Spe­cial Re­port: The Chi­nese con­sumer awak­ens

The Pak Banker - - International3 -

XI­AHE: In the Ti­betan monastery town of Xi­ahe, Gyelyan­jia is vis­it­ing for a fes­ti­val and tak­ing the op­por­tu­nity to do some shop­ping.

He has spent 20 yuan ($3) at Ding's elec­tri­cal ap­pli­ance shop on a heat-belt, which he can fill with boil­ing wa­ter and strap around his waist to ward off the bit­ter win­ter chill on the Hi­malayan plateau.

The 66-year-old grins: "I al­ready have a tele­vi­sion at home. But I would like a wash­ing ma­chine and a fridge. I hope to buy those next year."

Ti­mothy Gei­th­ner har­bors sim­i­lar hopes. The U.S. Trea­sury Sec­re­tary is count­ing on hun­dreds of mil­lions of Chi­nese like Gyelyan­jia to spend more and save less.

That way, Chi­nese fac­to­ries would pro­duce more for do­mes­tic

con­sump­tion and less for ex­port, help­ing to nar­row the trade im­bal­ances that are desta­bi­liz­ing the global econ­omy.

Chi­nese con­sump­tion is, in fact, strong. It has grown by more than 9 per­cent a year, af­ter ad­just­ment for in­fla­tion, over the past decade. China over­took the United States in 2009 as the world's lead­ing au­to­mo­bile mar­ket. The realestate mar­ket is on fire, swelling de­mand for ap­pli­ances and fur­ni­ture. China is No. 2 in sales of lux­ury goods.

There are no lux­u­ries for sale in Xi­ahe, a rapidly de­vel­op­ing town in the western prov­ince of Gansu and home to Labrang monastery, the largest out­side Ti­bet.


Spend­ing might be sturdy in China, but in­vest­ment has been off the charts. As a re­sult, con­sump­tion was just 35.6 per­cent of Gross Do­mes­tic Prod­uct in 2009, from 46.1 per­cent a decade ear­lier - and that was helped by a mas­sive govern­ment stim­u­lus to counter the global fi­nan­cial cri­sis.

The task for China's pol­i­cy­mak­ers is to lift that pro­por­tion by boost­ing wages, speed­ing up ur­ban­iza­tion and build­ing a so­cial safety net so peo­ple do not need to save so much for a rainy day. VESTED IN­TER­ESTS The logic be­hind ag­gres­sive ex­pan­sion plans sounds com­pelling. But they will pay off only if the Com­mu­nist Party is pre­pared to over­turn China's growth model. That means tak­ing on vested in­ter­ests that thrive fi­nan­cially and po­lit­i­cally from the way the econ­omy is run, from well-con­nected prop­erty de­vel­op­ers and their friends in lo­cal govern­ment, to the Party bosses of banks and big firms who wield im­mense power in their in­dus­tries.


China's trans­for­ma­tion from an im­pov­er­ished back­wa­ter to the world's sec­ond-largest econ­omy has cre­ated an army of su­per wealthy who seized on the mar­ket re­forms that Deng Xiaop­ing launched in the late 1970s. "To get rich is glo­ri­ous," Deng Xiaop­ing is said to have de­clared, sound­ing a ral­ly­ing cry to as­tute pri­vate en­trepreneurs and un­scrupu­lous strip­pers of state as­sets alike.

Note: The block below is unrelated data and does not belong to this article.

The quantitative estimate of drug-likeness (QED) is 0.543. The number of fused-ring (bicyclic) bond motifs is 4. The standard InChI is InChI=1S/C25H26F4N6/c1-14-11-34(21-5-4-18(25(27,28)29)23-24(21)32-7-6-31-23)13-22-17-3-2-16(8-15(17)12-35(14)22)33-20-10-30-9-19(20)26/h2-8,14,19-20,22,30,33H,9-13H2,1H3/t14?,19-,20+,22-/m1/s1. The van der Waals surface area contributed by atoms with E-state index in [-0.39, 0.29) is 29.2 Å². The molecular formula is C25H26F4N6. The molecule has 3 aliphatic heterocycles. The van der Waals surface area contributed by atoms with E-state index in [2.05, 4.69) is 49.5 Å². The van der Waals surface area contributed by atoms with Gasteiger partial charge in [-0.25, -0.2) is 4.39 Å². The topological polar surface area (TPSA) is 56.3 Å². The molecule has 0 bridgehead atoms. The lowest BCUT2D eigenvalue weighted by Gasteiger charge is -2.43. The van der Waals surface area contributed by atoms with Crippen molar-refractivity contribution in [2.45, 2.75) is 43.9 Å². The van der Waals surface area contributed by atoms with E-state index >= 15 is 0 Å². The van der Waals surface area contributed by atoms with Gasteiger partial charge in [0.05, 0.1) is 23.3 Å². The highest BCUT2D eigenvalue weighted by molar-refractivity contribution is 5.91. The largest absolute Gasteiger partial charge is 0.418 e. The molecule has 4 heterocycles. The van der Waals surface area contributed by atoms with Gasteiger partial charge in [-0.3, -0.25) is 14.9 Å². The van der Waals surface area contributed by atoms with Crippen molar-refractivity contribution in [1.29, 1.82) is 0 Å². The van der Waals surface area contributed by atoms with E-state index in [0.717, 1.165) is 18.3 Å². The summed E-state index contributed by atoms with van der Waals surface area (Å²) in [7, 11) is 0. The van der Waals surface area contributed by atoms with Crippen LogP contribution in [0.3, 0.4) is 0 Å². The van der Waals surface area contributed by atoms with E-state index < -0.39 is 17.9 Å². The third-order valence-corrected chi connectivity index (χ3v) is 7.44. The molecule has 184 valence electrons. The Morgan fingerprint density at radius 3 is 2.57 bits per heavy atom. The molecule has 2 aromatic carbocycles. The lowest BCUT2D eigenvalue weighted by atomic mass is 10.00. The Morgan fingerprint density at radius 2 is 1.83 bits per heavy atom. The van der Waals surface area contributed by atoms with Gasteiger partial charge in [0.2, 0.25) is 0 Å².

Apart from the un­em­ployed and un­der­em­ployed in its cities, China could grow its food much more ef­fi­ciently. Fang Cai, di­rec­tor of the In­sti­tute of Pop­u­la­tion and La­bor Eco­nom­ics at the Chi­nese Academy of So­cial Sci­ences, es­ti­mated in 2008 that China had 107 mil­lion sur­plus ru­ral la­bor­ers or 22 per­cent of the work force in the coun­try­side.

Lu with BoA Mer­rill Lynch es­ti­mates the 20-45 age group will shrivel from 39.5 per­cent of the pop­u­la­tion this year to 34.2 per­cent in 2020.

"Mas­sive mi­gra­tion from

OF ru­ral to ur­ban ar­eas over the past decade helped cover the man­u­fac­tur­ing la­bor shrink­age prob­lem, but it is widely be­lieved that ru­ral sur­plus la­bor younger than 40 is al­ready very limited."


China is slowly build­ing up a pen­sion sys­tem, mainly for ur­ban work­ers, and has made com­pul­sory ed­u­ca­tion free, in prin­ci­ple if not al­ways in prac­tice.

The govern­ment is also ex­tend­ing health in­surance and ba­sic health care to fill a vac­uum left when the "iron rice bowl" of cra­dle-to-grave so­cial se­cu­rity for in­dus­trial work­ers was dis­man­tled in the 1990s.

"It's true that peo­ple don't re­ally need to save as much nowa­days be­cause there are cer­tain pro­vi­sions. But it's a habit," said Zhang Weiguo, 48, a for­mer sol­dier who is now a driver. "You can't get the older gen­er­a­tion to change their habits."


For all its or­di­nar­i­ness, Yan­qing is the sort of place that is des­tined to flour­ish if the Party suc­ceeds with an­other of the fun­da­men­tal re­forms it has pro­claimed-al­low­ing mi­grant work­ers from the coun­try­side to set­tle with their fam­i­lies in smaller towns.

Mi­grants with a ru­ral cer­tifi­cate of res­i­dence, or "hukou," who move to a city to work, find it hard to get ac­cess to health, ed­u­ca­tion and wel­fare ser­vices.

"I can't af­ford to bring my two kids to Bei­jing, and no school in Bei­jing will ad­mit them in any case," said Wang, the car­pen­ter-turned-food ped­dler from He­nan.

If mi­grant work­ers like him could put down roots with­out fac­ing such dis­crim­i­na­tion, they would in the­ory save less and spend more on ev­ery­thing from sub­ways to noo­dle shop­sla­bor-in­ten­sive ser­vices that do not add to the trade sur­plus.

As it is, Wang said he and his wife still man­age to save 20,000 yuan a year. "If I spend the money, who would pay the school fees for my kids and who would take care of us when we be­come ill?" But once he's saved 100,000 yuan, Wang wants to go back home and start a busi­ness. -PB News

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